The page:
Rich and delicious, gyeranppang translates to “egg bread”. It reminded me of Filipino bibingka made even richer by the egg. You can get this pretty much anywhere for around KRW 1,500. Had it not been for our desire to try as many different things as possible, I would have eaten 3 of these in one sitting. So so good.
A sweet Korean pancake, hotteok is filled with a mixture of brown sugar, honey, chopped peanuts, and cinnamon. Another popular snack, this is available pretty much anywhere for just 1,000 KRW a pancake.
17. Schnee Pang
Called a schneeball in German, a schnee pang is a trendy cookie/pastry made by cutting strips of rolled out shortcrust dough and arranging them into balls. The ball is then deep fried and dusted with confectioner’s sugar or coated with other toppings. Before serving, they put the ball into a paper bag and smash it into bite-sized pieces with a hammer. Not as ubiquitous as other snacks, we got ours at a stall in Myeongdong subway station (near exits 2 & 3) for KRW 3,000.
18. Poop Cake
Shaped like cartoon poop, this sweet snack is crisp and doughy and filled with either warm red bean or chocolate. We tried the red bean and it was really good. Available at a chain of poop cake shops called Dong Bang, we got ours from their Ssamziegil Market branch in Insadong for just 1,000 KRW.
19. Jipangyi Cane Ice Cream
Part ice cream cone, part sex toy, this erotically-shaped hollow cone is made with corn and filled with soft serve gelato ice cream. The cone really does taste like sweet corn snacks! Very good and refreshing, we got ours at a store in Insadong for 3,000 KRW.
Not sure how dondurma or Turkish sticky ice cream became popular in Seoul but you’ll find a few of these stalls in the city. Unlike regular ice cream, Turkish ice cream has a sticky, chewy texture and doesn’t melt as quickly. Available in several flavors and usually served in a cone, we got our blueberry sandwiched between two macaron cookies for KRW 4,000 in Insadong. Yum!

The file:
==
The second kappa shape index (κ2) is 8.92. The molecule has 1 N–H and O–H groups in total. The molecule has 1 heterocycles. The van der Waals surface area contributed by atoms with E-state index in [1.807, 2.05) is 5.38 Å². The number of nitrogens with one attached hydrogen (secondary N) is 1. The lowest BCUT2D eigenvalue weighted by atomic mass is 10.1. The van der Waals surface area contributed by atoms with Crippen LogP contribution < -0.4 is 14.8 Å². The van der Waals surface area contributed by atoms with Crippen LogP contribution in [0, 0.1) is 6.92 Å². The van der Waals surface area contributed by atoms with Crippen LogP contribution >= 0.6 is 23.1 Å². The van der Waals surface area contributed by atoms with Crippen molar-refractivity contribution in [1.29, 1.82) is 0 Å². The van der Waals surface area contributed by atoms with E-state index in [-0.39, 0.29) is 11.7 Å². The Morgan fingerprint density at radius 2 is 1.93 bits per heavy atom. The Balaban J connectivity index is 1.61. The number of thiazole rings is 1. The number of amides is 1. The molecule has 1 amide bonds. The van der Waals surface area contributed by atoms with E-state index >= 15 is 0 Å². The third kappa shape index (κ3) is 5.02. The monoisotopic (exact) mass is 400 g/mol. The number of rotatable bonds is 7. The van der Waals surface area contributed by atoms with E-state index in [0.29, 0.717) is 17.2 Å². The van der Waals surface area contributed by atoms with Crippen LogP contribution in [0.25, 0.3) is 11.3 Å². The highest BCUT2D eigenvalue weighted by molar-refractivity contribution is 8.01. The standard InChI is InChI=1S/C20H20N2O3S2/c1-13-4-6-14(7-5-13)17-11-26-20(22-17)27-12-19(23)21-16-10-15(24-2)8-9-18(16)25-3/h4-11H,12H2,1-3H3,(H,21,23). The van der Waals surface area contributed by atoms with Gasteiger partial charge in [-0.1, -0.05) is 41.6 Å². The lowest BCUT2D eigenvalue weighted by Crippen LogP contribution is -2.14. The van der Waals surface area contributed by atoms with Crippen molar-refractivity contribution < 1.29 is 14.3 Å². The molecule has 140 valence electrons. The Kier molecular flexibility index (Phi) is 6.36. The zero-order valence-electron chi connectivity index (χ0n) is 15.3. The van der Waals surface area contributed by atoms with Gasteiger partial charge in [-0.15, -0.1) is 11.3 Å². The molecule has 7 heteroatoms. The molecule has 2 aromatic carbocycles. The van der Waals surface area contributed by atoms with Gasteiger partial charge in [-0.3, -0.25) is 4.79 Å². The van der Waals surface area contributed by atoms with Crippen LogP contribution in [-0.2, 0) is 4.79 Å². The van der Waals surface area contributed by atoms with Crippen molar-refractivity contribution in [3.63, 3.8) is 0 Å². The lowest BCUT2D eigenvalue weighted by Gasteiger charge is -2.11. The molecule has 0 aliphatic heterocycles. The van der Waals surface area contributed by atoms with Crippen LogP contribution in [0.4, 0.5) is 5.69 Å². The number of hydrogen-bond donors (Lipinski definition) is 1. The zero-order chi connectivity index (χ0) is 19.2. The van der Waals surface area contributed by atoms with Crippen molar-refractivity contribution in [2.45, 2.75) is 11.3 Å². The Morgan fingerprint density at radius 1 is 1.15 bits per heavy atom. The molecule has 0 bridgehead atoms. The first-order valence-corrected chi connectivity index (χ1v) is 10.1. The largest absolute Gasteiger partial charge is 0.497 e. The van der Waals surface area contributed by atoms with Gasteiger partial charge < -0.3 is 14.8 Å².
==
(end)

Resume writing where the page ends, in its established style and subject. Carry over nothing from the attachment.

As you can see above, the amount and sheer variety of street food in Seoul is staggering. And this is just some of it too. You can literally eat your way to a comatose state in Myeongdong or Insadong without ever having to step foot in a restaurant. With many items costing just around 3,000 KRW, you can have a feast every meal without breaking the bank.
Unfortunately for carnivores, meat is generally more expensive in Seoul. We walked into a couple of BBQ places and meat dishes typically cost around 35,000 KRW per order at a decent restaurant. With that said, these do come with several plates of banchan, rice, and soup, so the amount of food that you get will fill you up. We noticed that restaurants in Seoul are typically generous in their servings.
As happy as I was with our Seoul gastronomic adventure, I do regret not trying one thing — ganjang gejang. If you’ve never heard of it, it’s soy-marinated raw crab served with lots and lots of roe. A few of my Korean friends have called it their favorite dish. Like meat, it’s expensive, around 55,000 KRW for one small crab at a decent restaurant.
If you like crab though, then you should try it. Just don’t tell me about it. 😆
For more Seoul travel tips, check out our First-Timer’s Travel Guide to Seoul, South Korea